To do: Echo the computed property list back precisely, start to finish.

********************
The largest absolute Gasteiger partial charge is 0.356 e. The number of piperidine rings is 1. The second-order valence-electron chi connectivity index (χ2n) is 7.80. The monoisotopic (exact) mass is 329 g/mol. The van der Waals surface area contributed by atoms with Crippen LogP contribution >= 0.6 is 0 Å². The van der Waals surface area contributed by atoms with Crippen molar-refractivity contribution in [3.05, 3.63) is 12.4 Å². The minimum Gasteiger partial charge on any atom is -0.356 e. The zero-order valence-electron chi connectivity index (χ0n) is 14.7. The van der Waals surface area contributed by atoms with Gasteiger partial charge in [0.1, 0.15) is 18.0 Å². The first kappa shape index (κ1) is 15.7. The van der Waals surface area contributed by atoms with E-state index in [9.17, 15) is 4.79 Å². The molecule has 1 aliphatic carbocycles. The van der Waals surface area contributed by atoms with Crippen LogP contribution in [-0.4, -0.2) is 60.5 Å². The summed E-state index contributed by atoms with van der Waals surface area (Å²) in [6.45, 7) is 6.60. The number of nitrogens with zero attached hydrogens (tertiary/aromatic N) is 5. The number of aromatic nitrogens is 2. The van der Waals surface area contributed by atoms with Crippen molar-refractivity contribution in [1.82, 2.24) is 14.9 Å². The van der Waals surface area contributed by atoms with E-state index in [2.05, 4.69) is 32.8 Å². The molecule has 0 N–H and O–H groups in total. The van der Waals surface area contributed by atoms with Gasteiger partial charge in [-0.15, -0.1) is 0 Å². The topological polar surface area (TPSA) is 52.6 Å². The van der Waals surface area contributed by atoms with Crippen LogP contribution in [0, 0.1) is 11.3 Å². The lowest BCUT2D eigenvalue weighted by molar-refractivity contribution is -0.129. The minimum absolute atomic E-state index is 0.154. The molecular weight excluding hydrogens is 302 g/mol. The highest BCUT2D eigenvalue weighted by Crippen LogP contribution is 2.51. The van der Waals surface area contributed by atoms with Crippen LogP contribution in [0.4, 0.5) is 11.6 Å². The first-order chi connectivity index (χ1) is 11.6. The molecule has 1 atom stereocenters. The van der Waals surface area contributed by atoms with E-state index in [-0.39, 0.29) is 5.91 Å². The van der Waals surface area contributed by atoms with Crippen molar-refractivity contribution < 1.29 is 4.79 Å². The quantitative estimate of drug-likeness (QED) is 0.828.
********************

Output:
The largest absolute Gasteiger partial charge is 0.356 e. The number of piperidine rings is 1. The second-order valence-electron chi connectivity index (χ2n) is 7.80. The monoisotopic (exact) mass is 329 g/mol. The van der Waals surface area contributed by atoms with Crippen LogP contribution >= 0.6 is 0 Å². The van der Waals surface area contributed by atoms with Crippen molar-refractivity contribution in [3.05, 3.63) is 12.4 Å². The minimum Gasteiger partial charge on any atom is -0.356 e. The zero-order valence-electron chi connectivity index (χ0n) is 14.7. The van der Waals surface area contributed by atoms with Gasteiger partial charge in [0.1, 0.15) is 18.0 Å². The first kappa shape index (κ1) is 15.7. The van der Waals surface area contributed by atoms with E-state index in [9.17, 15) is 4.79 Å². The molecule has 1 aliphatic carbocycles. The van der Waals surface area contributed by atoms with Crippen LogP contribution in [-0.4, -0.2) is 60.5 Å². The summed E-state index contributed by atoms with van der Waals surface area (Å²) in [6.45, 7) is 6.60. The number of nitrogens with zero attached hydrogens (tertiary/aromatic N) is 5. The number of aromatic nitrogens is 2. The van der Waals surface area contributed by atoms with Crippen molar-refractivity contribution in [1.82, 2.24) is 14.9 Å². The van der Waals surface area contributed by atoms with E-state index in [2.05, 4.69) is 32.8 Å². The molecule has 0 N–H and O–H groups in total. The van der Waals surface area contributed by atoms with Gasteiger partial charge in [-0.15, -0.1) is 0 Å². The topological polar surface area (TPSA) is 52.6 Å². The van der Waals surface area contributed by atoms with Crippen LogP contribution in [0, 0.1) is 11.3 Å². The lowest BCUT2D eigenvalue weighted by molar-refractivity contribution is -0.129. The minimum absolute atomic E-state index is 0.154. The molecular weight excluding hydrogens is 302 g/mol. The highest BCUT2D eigenvalue weighted by Crippen LogP contribution is 2.51. The van der Waals surface area contributed by atoms with Crippen LogP contribution in [0.4, 0.5) is 11.6 Å². The first-order chi connectivity index (χ1) is 11.6. The molecule has 1 atom stereocenters. The van der Waals surface area contributed by atoms with E-state index in [-0.39, 0.29) is 5.91 Å². The van der Waals surface area contributed by atoms with Crippen molar-refractivity contribution < 1.29 is 4.79 Å². The quantitative estimate of drug-likeness (QED) is 0.828.